Tom’s Note: Greetings from London! In six days we fly to Miami… pick up a car and a few possessions we left in a small locker in Delray Beach… and drive to Baltimore.

There, I will meet with Bill Bonner, Dan Denning, and Maria Bonaventura (our managing editor) to talk about a new project we’re working on. I can’t give you many details yet, but stay tuned…

In the meantime, I’m taking a break from the Postcards to spend time with my family before we return to the New World.

(My grandmother celebrates her 100th birthday tomorrow, and my entire family is gathering for a week of parties.)

So we’re doing something a little different this week. We’re going to send you the top five essays where I break down what I see happening in the economy in the years ahead… as well as my thesis behind the Dow-to-Gold ratio.

Look for that below, and in your inbox at our usual time (7 p.m. ET) over the next few days.

Talk to you again soon.

Stagflation Ahead: Protect Yourself With Gold and Silver

By Tom Dyson, Editor, Postcards From the Fringe

If you’ve been reading these postcards, you know stock market valuations are in a bear market.

Typically, a “valuations bear market” will include four to six recessions. We’ve already had two since this valuations bear market began in 2000. So two or three more recessions are coming soon.

Remember, a bear market in valuations is not the same thing as a bear market in prices. In a valuations bear market, valuation multiples like the price-to-earnings ratio or price-to-dividend ratio compress. But nominal stock prices don’t necessarily have to fall.

So what does this mean for investors?

Biggest Bubble of All

For one, you should expect to see a lot more recession-related news reports and headlines over the next few years.

Right now, there’s a near-universal belief and confidence in central bank activism. I’d argue that this – faith in the abilities of central bankers to steer economies – is the biggest bubble of them all.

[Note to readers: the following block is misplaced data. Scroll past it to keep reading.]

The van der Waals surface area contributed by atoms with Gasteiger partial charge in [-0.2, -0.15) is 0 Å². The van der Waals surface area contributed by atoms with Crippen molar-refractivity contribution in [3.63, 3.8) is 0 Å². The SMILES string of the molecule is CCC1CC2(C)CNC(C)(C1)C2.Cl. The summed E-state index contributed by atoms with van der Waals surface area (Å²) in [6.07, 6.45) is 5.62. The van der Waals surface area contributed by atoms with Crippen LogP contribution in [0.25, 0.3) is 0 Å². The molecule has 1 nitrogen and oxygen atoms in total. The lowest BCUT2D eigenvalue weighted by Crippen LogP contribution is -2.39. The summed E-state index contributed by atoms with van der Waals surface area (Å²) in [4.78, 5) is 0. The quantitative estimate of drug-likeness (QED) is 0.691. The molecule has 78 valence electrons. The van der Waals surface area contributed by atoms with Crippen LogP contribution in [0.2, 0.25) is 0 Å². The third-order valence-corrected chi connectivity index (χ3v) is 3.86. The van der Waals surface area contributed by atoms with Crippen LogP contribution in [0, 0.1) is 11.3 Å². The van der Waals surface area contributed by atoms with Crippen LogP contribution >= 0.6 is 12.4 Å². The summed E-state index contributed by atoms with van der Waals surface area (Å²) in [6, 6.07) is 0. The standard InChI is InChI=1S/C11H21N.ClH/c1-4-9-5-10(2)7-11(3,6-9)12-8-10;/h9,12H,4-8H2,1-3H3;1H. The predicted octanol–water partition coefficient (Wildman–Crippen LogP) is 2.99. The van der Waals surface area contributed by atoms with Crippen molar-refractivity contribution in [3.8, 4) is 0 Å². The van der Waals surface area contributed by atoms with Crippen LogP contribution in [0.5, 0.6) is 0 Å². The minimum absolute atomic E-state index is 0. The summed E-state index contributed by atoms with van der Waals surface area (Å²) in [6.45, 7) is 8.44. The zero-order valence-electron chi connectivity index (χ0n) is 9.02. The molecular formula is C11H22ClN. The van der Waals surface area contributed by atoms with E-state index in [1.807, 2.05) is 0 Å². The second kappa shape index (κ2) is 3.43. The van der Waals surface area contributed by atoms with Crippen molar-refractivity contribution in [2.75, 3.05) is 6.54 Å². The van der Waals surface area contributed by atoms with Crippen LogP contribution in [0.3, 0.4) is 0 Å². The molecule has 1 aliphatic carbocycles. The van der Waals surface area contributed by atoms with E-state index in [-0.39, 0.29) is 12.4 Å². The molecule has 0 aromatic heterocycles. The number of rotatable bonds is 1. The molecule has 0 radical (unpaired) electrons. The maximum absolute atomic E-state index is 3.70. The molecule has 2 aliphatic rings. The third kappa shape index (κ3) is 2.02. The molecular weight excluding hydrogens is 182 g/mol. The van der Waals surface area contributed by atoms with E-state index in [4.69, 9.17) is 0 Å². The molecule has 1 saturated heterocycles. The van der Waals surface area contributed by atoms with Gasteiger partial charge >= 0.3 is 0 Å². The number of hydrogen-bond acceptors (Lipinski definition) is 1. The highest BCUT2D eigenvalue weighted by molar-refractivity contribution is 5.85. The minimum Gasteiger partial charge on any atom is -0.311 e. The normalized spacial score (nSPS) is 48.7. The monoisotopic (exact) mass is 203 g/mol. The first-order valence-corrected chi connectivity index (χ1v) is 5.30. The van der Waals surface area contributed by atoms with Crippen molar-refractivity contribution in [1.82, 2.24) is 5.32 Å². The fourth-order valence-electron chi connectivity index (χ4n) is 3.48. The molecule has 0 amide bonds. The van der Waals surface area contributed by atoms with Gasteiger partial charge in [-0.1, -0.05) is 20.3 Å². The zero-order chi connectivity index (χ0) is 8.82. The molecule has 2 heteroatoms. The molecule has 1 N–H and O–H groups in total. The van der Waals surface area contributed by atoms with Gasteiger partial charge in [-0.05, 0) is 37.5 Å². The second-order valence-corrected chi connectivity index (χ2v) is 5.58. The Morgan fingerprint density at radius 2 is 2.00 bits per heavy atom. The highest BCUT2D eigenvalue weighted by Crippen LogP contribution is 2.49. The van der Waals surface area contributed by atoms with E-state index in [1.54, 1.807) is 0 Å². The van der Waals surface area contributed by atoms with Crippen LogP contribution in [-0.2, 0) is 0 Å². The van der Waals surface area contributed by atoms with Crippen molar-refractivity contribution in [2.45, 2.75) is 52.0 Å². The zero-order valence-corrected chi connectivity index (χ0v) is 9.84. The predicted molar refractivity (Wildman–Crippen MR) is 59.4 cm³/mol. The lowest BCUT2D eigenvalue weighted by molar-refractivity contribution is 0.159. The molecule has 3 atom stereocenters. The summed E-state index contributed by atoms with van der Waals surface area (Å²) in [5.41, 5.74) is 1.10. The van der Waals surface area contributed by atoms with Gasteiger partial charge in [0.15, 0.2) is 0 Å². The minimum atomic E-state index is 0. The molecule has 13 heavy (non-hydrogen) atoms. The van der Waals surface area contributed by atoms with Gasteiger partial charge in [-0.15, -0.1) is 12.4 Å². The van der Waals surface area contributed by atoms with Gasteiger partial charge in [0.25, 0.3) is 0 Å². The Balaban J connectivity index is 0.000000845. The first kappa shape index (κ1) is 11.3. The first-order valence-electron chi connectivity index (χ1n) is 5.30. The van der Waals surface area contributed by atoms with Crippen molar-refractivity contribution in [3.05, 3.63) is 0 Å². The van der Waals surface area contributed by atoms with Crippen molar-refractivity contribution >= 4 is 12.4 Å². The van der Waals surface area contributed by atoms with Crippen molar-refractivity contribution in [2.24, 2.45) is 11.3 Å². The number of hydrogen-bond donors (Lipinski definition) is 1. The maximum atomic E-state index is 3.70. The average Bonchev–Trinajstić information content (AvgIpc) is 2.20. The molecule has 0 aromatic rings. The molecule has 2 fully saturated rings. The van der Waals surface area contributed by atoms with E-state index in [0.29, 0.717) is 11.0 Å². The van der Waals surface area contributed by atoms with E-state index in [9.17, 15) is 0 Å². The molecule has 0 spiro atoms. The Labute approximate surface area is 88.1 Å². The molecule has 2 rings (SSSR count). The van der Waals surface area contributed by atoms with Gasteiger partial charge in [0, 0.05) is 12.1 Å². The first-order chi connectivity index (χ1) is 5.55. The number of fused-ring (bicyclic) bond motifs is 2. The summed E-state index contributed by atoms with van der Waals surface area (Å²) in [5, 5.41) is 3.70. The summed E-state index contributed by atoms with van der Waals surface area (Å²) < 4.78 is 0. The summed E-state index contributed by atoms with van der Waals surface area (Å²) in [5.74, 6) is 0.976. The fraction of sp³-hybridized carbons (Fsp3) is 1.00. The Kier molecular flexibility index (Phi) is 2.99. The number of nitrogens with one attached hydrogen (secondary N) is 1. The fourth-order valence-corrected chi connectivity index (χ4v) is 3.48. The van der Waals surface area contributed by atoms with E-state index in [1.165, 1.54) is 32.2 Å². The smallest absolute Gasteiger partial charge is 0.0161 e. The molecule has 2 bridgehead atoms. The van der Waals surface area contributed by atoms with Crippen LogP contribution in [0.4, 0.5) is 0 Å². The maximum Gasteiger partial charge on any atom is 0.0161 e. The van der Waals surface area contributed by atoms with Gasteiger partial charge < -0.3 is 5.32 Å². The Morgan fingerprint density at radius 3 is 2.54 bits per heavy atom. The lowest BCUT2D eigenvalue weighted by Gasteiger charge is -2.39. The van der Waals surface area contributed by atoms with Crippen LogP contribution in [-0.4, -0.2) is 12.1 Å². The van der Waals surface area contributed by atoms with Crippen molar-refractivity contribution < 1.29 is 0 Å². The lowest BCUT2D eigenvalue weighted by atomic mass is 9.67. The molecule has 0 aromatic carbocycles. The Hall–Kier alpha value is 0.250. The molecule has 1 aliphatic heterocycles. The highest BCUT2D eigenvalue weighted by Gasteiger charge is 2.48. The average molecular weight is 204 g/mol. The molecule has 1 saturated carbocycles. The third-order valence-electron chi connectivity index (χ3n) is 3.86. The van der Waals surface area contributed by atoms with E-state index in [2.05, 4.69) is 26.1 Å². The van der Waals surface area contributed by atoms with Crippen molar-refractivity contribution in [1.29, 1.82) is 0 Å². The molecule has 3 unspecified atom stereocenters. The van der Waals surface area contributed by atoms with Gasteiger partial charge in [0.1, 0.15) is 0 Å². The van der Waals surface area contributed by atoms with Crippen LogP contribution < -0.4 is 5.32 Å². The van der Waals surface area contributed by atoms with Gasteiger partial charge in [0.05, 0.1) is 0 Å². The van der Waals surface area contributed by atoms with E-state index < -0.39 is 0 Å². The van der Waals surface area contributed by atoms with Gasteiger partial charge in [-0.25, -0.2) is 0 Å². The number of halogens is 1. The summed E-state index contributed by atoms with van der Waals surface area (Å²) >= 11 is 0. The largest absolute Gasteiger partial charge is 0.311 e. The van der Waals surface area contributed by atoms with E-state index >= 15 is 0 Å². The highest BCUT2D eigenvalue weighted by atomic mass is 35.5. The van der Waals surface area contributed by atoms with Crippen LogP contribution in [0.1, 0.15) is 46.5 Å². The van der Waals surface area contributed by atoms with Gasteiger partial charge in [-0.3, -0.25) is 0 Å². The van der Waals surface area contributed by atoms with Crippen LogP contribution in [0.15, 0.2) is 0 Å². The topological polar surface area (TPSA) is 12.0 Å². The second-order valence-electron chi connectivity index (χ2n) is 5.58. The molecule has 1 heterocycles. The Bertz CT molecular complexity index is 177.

The series of coming recessions will drive central bankers to explore the limits of their tools.

Said another way, we’re in the midst of the greatest financial experiment in all of history.

So another thing you can expect to see more of as we get deeper into the valuations bear market is inflation. Look for more stories and headlines about money printing, credit stimulus, and “bailouts.”

What to Do

The description for the environment we’re entering is “stagflation.” Stagnation combined with inflation.

And the way to position your money for stagflation is by owning gold and silver. It’s the simplest, most straightforward, direct play. So in addition to getting rid of all our things, Kate and I have also converted all our assets to gold and silver.

And the best way to track stagflation – apart from tracking actual stock market valuation metrics – is to watch the Dow-to-Gold ratio.

The ratio peaked at 41 in 1999. It’s currently at 18.6. When the valuations bear market has run its course, it should be below 5.

– Tom Dyson

P.S. At the bottom of the valuations bear market, I expect central bankers and their interventionist policies will have been completely discredited.

P.P.S. No one expects stagflation. It’s probably the most contrarian, most underpriced macroeconomic risk in the markets right now.

Like what you’re reading? Send your thoughts to [email protected].


Readers turn to life insurance… Tom’s thoughts on real estate… and his (re-)marriage to Kate…

Reader question: When you went all in on gold/silver, did you cash out of your many Income for Life policies (whole life insurance) or keep those intact? I want to understand if you think those still have merit in our current and future financial ecosystem. Love the Postcards series.

Tom’s response: They’ll have to pry my life insurance policies from my cold, stiff fingers. I will never surrender them. The question I’m considering is, should I borrow the cash value and invest it in gold bullion? I haven’t yet, but I’m seriously considering it…

Reader question: It’s fun following your travels and your simple approach to the market. What are your thoughts on real estate? What would you do if you had proceeds from selling a commercial real estate investment? Would you 1031 into a bigger investment, the same size investment or pay the capital gains and eliminate all your debt, saving a small nest egg for the future?

Tom’s response: Hobos don’t buy commercial real estate. So I’d go with the nest egg. My family has no home and no idea what we’re going to do next with our lives. We’re not even married. Commercial real estate represents a commitment and right now, the only commitment I want is a commitment from Kate.

Reader comment: I learned as an airline pilot that travel is the best education for me and my family. I am happy that Kate said YES! An intact nuclear family is the best gift that you can give your children.

Tom’s comment:Thanks for the kind words! Please keep writing us at [email protected]. Kate and I read every note you send in.